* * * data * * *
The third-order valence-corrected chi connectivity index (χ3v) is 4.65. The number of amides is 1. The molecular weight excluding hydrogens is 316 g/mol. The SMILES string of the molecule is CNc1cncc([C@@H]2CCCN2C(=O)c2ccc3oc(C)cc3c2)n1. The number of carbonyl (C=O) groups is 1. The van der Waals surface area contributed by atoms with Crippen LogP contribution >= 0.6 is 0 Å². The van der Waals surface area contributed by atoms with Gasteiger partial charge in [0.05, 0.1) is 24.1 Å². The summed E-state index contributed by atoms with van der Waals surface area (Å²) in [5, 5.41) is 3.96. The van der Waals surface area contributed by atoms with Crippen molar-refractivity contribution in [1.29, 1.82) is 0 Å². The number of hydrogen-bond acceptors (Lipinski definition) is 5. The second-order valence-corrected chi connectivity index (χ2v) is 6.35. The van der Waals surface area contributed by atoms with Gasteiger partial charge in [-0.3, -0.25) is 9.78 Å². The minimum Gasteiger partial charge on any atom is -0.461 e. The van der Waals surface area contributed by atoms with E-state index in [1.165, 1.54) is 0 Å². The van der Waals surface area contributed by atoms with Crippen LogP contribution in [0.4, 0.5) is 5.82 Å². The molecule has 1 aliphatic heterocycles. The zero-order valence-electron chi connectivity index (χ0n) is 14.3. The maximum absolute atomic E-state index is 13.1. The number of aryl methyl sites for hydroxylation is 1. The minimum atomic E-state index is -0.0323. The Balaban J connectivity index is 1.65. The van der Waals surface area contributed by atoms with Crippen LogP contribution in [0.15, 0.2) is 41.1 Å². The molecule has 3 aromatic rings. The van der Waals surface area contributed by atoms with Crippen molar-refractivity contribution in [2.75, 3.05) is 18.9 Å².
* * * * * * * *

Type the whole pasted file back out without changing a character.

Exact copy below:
The third-order valence-corrected chi connectivity index (χ3v) is 4.65. The number of amides is 1. The molecular weight excluding hydrogens is 316 g/mol. The SMILES string of the molecule is CNc1cncc([C@@H]2CCCN2C(=O)c2ccc3oc(C)cc3c2)n1. The number of carbonyl (C=O) groups is 1. The van der Waals surface area contributed by atoms with Crippen LogP contribution >= 0.6 is 0 Å². The van der Waals surface area contributed by atoms with Gasteiger partial charge in [0.05, 0.1) is 24.1 Å². The summed E-state index contributed by atoms with van der Waals surface area (Å²) in [5, 5.41) is 3.96. The van der Waals surface area contributed by atoms with Crippen molar-refractivity contribution in [1.29, 1.82) is 0 Å². The number of hydrogen-bond acceptors (Lipinski definition) is 5. The second-order valence-corrected chi connectivity index (χ2v) is 6.35. The van der Waals surface area contributed by atoms with Gasteiger partial charge in [-0.3, -0.25) is 9.78 Å². The minimum Gasteiger partial charge on any atom is -0.461 e. The van der Waals surface area contributed by atoms with E-state index in [1.165, 1.54) is 0 Å². The van der Waals surface area contributed by atoms with Crippen LogP contribution in [0.4, 0.5) is 5.82 Å². The molecule has 1 aliphatic heterocycles. The zero-order valence-electron chi connectivity index (χ0n) is 14.3. The maximum absolute atomic E-state index is 13.1. The number of aryl methyl sites for hydroxylation is 1. The minimum atomic E-state index is -0.0323. The Balaban J connectivity index is 1.65. The van der Waals surface area contributed by atoms with Crippen LogP contribution in [0.15, 0.2) is 41.1 Å². The molecule has 3 aromatic rings. The van der Waals surface area contributed by atoms with Crippen molar-refractivity contribution in [2.75, 3.05) is 18.9 Å².